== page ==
Some of those opponents, who believed Kennedy and his administration were “soft on communism,” bought a full-page advertisement in the Nov. 22 Dallas Morning News. I stopped and skimmed a framed copy of the ad headlined “WELCOME MR. KENNEDY TO DALLAS,” noting that the city “rejected your philosophy and policies in 1960 and will do so again in 1964 — even more emphatically than before.” Ted Dealey, the newspaper’s publisher and son of the man for whom Dealey Plaza is named, was a staunch Kennedy opponent and approved the ad.
Kennedy saw the ad that morning in his hotel suite in Fort Worth. He was disgusted, remarking to his wife, Jacqueline, “Oh, you know, we’re heading into nut country today.”
Images in the next several panels belie the photos of tragedy that museum visitors know are ahead. We see the president and the first lady, who is wearing the pink suit and matching pillbox hat, being greeted at Dallas’ Love Field. They shake hands with well-wishers along a fence, then enter the Lincoln limousine with Texas Gov. John Connally and his wife, Nellie. Along the 9 1/2-mile route to the Dallas Trade Mart for the president’s luncheon speech, onlookers wave flags and shout to the Kennedys. At one point, Kennedy tells the driver, Secret Service agent William Greer, to stop so he can greet a group of Catholic nuns.
The mood is celebratory.
“The people of Dallas had turned out in overwhelming numbers and had given the president a vibrant and warm welcome,” Curry would write in his memoir six years later. “For a brief moment, I almost started to relax.”
The next several panels show the limousine coming under gunfire in Dealey Plaza. Still photos from the film taken by clothing manufacturer Abraham Zapruder chronicle the six seconds that some believe changed history:
•The president grabbing his neck after being wounded, as Connally turns around in agony after he, too, realizes he has been hit.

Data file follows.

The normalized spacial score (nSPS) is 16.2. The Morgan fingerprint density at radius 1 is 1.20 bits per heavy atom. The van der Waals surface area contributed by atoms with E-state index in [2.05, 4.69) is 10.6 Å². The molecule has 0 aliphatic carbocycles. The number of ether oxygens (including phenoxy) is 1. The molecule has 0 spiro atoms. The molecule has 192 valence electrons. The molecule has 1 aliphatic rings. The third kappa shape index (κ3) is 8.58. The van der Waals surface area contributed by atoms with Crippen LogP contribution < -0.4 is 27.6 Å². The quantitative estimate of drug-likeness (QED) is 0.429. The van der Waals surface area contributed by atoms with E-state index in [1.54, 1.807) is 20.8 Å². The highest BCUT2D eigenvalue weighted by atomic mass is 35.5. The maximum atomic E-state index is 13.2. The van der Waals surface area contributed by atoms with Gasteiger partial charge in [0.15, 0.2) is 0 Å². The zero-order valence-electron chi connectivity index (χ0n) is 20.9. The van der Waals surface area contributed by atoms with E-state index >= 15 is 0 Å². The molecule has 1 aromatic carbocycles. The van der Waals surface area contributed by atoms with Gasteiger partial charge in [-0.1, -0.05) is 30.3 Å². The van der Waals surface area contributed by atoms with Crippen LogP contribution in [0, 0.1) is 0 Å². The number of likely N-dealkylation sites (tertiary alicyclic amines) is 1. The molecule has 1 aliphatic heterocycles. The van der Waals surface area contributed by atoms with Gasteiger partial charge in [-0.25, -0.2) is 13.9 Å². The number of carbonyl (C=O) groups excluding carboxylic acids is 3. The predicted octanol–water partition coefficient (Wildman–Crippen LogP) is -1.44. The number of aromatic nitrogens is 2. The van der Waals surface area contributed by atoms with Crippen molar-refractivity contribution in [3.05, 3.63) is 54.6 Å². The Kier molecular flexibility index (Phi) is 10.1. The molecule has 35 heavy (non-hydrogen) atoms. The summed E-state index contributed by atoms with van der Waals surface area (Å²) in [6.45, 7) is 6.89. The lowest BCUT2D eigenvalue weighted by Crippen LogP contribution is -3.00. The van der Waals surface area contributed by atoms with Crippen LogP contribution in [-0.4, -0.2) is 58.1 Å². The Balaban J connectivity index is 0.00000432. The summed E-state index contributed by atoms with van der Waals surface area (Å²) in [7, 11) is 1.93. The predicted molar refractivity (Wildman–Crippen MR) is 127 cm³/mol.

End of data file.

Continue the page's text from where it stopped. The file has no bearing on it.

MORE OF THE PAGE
• The infamous frame 313 showing blood and brain matter erupting from Kennedy’s head as the fatal bullet strikes.
• Jacqueline Kennedy crawling on the trunk of the vehicle to retrieve a piece of her husband’s shattered skull.
• Secret Service agent Clint Hill leaping onto the trunk to protect her as the vehicle speeds toward Parkland Memorial Hospital.
In an interview in 2012 for my JFK book, Hill told me, “Any agent would have done the same thing. I happened to be one.... None of the other agents had a chance. I did have that opportunity, but it was too late.”
Hill’s words — and the next exhibits — elicit “What if?” questions I have pondered hundreds of times. There is Kennedy’s place setting of china from the head table at the Trade Mart and a program for a fundraising dinner scheduled that evening in Austin.
A few yards away, photographs of vigils in world capitals — Dakar, Senegal; London; Buenos Aires; Mumbai, India; Tokyo; and Bern, Switzerland — seek to illustrate the impact of Kennedy’s assassination outside the United States. That aftershock is reinforced by an image of a bookshelf with some of the hundred and hundreds of books written about JFK.
Nearby is a photo of Kennedy with a quote from historian and author Daniel J. Boorstin that captures one important aspect of the legacy of the 35th president: “To those who have the misfortune to die young, history assigns the role of inspirer.”
As I entered the elevator taking me down six floors and back to 2013, I pondered those words and Kennedy’s life and legacy. Fifty years after his death at age 46, he still inspires young people.
Molly Kimmel, a 16-year-old Michigan girl, is one. “He was extremely good looking,” she said in a note to me after reading my book about a president who died before even her parents were born. “He was the first president born in the 20th century, and he stood for a new generation of change for the 1960s. He was also extremely relatable to everyone, he was ‘hip’ and modern and used television and photography to capture people, which had never been seen in a presidential candidate before.”
Intelligence and inspiration, it seems, manifest themselves in many ways, sometimes by influencing politics and public policy but no less so by cultivating hearts and minds.